As a matter of both justice and efficiency, the Oregon Department of Transportation–and through them, the users of Interstate 5– ought to be required to pay for cleaning the air at Tubman. Failing to impose these costs on ODOT leads it to falsely and unfairly under-value the lungs of these students, and to make a further investment that will make this problem worse. If ODOT had to bear these costs, it would likely look at the freeway widening project very differently, and instead, consider alternatives that produce smaller amounts of emissions (and might even consider ways to reduce traffic, rather than increasing it).
Making kids pay for freeway pollution–and in fact, pay twice, first by breathing polluted air, and then second, by having to pay for the cost of cleaning it–is both wrong and inefficient. And like Coase’s example of the farmer and the locomotive, there’s actually a bigger issue here: More generally, we should be insisting that car users pay the costs that they impose on others. The reason why pollution, sprawl and even traffic congestion are so bad is because we’ve radically under-priced car travel, in essence subsidizing people to do things that degrade our cities and communities. Assigning the responsibility correctly, and getting the prices right can improve fairness, and make our cities better places to live.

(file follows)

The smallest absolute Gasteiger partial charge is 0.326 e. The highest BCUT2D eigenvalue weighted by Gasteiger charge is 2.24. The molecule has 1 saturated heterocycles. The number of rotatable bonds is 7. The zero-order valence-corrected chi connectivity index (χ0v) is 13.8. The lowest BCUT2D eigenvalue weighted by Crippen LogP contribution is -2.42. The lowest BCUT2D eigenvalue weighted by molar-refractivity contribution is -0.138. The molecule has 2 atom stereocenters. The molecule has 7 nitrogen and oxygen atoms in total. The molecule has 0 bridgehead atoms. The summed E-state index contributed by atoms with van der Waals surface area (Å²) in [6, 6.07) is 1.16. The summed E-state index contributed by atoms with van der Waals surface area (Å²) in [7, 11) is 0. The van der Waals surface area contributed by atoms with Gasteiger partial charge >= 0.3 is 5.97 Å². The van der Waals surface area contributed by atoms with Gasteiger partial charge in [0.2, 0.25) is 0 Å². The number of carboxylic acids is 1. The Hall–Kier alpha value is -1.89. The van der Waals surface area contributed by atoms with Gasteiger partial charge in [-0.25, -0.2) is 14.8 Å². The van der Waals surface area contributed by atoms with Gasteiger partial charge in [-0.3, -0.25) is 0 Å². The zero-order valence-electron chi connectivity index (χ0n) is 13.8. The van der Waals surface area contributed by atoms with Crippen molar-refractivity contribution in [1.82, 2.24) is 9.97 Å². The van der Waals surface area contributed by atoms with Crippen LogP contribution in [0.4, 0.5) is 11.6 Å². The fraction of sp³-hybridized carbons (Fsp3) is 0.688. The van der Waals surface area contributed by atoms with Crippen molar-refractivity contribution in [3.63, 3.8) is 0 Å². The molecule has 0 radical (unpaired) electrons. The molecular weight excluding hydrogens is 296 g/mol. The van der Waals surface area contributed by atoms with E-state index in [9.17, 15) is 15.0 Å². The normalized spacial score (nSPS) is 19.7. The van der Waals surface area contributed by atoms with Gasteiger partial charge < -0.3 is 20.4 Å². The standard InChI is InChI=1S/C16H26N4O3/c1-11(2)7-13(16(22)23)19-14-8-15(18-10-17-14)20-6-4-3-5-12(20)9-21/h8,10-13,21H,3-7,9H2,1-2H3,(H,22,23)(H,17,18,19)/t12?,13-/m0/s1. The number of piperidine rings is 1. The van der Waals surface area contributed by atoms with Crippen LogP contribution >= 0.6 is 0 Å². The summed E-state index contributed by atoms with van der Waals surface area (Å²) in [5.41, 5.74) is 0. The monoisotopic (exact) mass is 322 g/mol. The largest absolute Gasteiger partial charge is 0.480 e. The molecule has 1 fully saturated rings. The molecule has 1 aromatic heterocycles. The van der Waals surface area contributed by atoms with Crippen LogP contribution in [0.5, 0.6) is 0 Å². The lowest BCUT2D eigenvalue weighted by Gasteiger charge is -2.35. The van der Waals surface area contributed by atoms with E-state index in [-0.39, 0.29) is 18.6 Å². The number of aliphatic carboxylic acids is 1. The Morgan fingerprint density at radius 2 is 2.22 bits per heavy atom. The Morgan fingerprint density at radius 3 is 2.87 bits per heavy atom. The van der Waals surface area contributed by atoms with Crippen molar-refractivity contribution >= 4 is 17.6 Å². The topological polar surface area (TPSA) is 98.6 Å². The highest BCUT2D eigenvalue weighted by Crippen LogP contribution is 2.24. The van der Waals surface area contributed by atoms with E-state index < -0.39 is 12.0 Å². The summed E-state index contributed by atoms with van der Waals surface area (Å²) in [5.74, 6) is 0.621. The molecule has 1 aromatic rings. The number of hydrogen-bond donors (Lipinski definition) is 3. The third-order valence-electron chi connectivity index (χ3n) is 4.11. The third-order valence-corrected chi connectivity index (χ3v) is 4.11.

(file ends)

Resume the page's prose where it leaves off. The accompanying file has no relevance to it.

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I have been part of the Firefox Test Pilot team for several years. I had a long list of things I wanted to build. Some I didn’t personally want to build, but I thought they were interesting ideas. I…
Article word count: 6687
HN Discussion: https://news.ycombinator.com/item?id=19304802
Posted by ingve (karma: 99248)
Post stats: Points: 200 - Comments: 78 - 2019-03-04T20:04:20Z
#HackerNews #experiments #firefox #have #liked #try #would
I have been part of the Firefox Test Pilot team for several years. I had a long list of things I wanted to build. Some I didn’t personally want to build, but I thought they were interesting ideas. I didn’t get very far through this list at all, and now that Test Pilot is being retired I am unlikely to get to them in the future.
Given this I feel I have to move this work out of my head, and publishing a list of ideas seems like an okay way to do that. Many of these ideas were inspired by something I saw in the wild, sometimes a complete product (envy on my part!), or the seed of an idea embedded in some other product.
The experiments are a spread: some are little features that seem potentially useful. Others are features seen elsewhere that show promise from user research, but we could only ship them with confidence if we did our own analysis. Some of these are just ideas for how to explore an area more deeply, without a clear product in mind.